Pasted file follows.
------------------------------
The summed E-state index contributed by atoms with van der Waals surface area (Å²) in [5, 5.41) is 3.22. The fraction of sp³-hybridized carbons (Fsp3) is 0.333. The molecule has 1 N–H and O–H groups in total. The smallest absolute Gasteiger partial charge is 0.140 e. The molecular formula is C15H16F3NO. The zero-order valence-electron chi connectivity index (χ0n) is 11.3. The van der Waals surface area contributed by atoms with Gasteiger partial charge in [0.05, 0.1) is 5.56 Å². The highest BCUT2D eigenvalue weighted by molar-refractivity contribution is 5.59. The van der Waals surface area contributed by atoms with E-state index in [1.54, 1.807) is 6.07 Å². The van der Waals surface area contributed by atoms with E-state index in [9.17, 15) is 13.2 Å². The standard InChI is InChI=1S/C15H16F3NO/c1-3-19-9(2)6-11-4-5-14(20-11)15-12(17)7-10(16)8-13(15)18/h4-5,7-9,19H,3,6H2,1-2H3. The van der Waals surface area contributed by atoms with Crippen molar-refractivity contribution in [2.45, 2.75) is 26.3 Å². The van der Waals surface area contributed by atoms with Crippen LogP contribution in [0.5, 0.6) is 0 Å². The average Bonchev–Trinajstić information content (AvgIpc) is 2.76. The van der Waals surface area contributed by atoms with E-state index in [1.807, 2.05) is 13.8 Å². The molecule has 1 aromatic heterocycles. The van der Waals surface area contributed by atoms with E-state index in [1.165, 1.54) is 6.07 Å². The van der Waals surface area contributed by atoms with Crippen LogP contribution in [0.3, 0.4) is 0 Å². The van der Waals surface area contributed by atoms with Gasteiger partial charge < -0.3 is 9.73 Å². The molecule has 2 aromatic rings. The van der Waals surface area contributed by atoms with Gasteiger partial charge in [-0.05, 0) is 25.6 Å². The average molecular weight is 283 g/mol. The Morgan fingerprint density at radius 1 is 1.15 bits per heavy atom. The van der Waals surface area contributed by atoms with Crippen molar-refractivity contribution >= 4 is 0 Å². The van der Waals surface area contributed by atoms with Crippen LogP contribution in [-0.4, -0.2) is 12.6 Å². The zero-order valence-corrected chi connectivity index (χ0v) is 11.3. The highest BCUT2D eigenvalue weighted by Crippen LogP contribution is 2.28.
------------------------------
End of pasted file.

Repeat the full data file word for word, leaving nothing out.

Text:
The summed E-state index contributed by atoms with van der Waals surface area (Å²) in [5, 5.41) is 3.22. The fraction of sp³-hybridized carbons (Fsp3) is 0.333. The molecule has 1 N–H and O–H groups in total. The smallest absolute Gasteiger partial charge is 0.140 e. The molecular formula is C15H16F3NO. The zero-order valence-electron chi connectivity index (χ0n) is 11.3. The van der Waals surface area contributed by atoms with Gasteiger partial charge in [0.05, 0.1) is 5.56 Å². The highest BCUT2D eigenvalue weighted by molar-refractivity contribution is 5.59. The van der Waals surface area contributed by atoms with E-state index in [1.54, 1.807) is 6.07 Å². The van der Waals surface area contributed by atoms with E-state index in [9.17, 15) is 13.2 Å². The standard InChI is InChI=1S/C15H16F3NO/c1-3-19-9(2)6-11-4-5-14(20-11)15-12(17)7-10(16)8-13(15)18/h4-5,7-9,19H,3,6H2,1-2H3. The van der Waals surface area contributed by atoms with Crippen molar-refractivity contribution in [2.45, 2.75) is 26.3 Å². The van der Waals surface area contributed by atoms with Crippen LogP contribution in [0.5, 0.6) is 0 Å². The average Bonchev–Trinajstić information content (AvgIpc) is 2.76. The van der Waals surface area contributed by atoms with E-state index in [1.807, 2.05) is 13.8 Å². The molecule has 1 aromatic heterocycles. The van der Waals surface area contributed by atoms with E-state index in [1.165, 1.54) is 6.07 Å². The van der Waals surface area contributed by atoms with Crippen LogP contribution in [0.3, 0.4) is 0 Å². The van der Waals surface area contributed by atoms with Gasteiger partial charge < -0.3 is 9.73 Å². The molecule has 2 aromatic rings. The van der Waals surface area contributed by atoms with Gasteiger partial charge in [-0.05, 0) is 25.6 Å². The average molecular weight is 283 g/mol. The Morgan fingerprint density at radius 1 is 1.15 bits per heavy atom. The van der Waals surface area contributed by atoms with Crippen molar-refractivity contribution >= 4 is 0 Å². The van der Waals surface area contributed by atoms with Crippen LogP contribution in [-0.4, -0.2) is 12.6 Å². The zero-order valence-corrected chi connectivity index (χ0v) is 11.3. The highest BCUT2D eigenvalue weighted by Crippen LogP contribution is 2.28.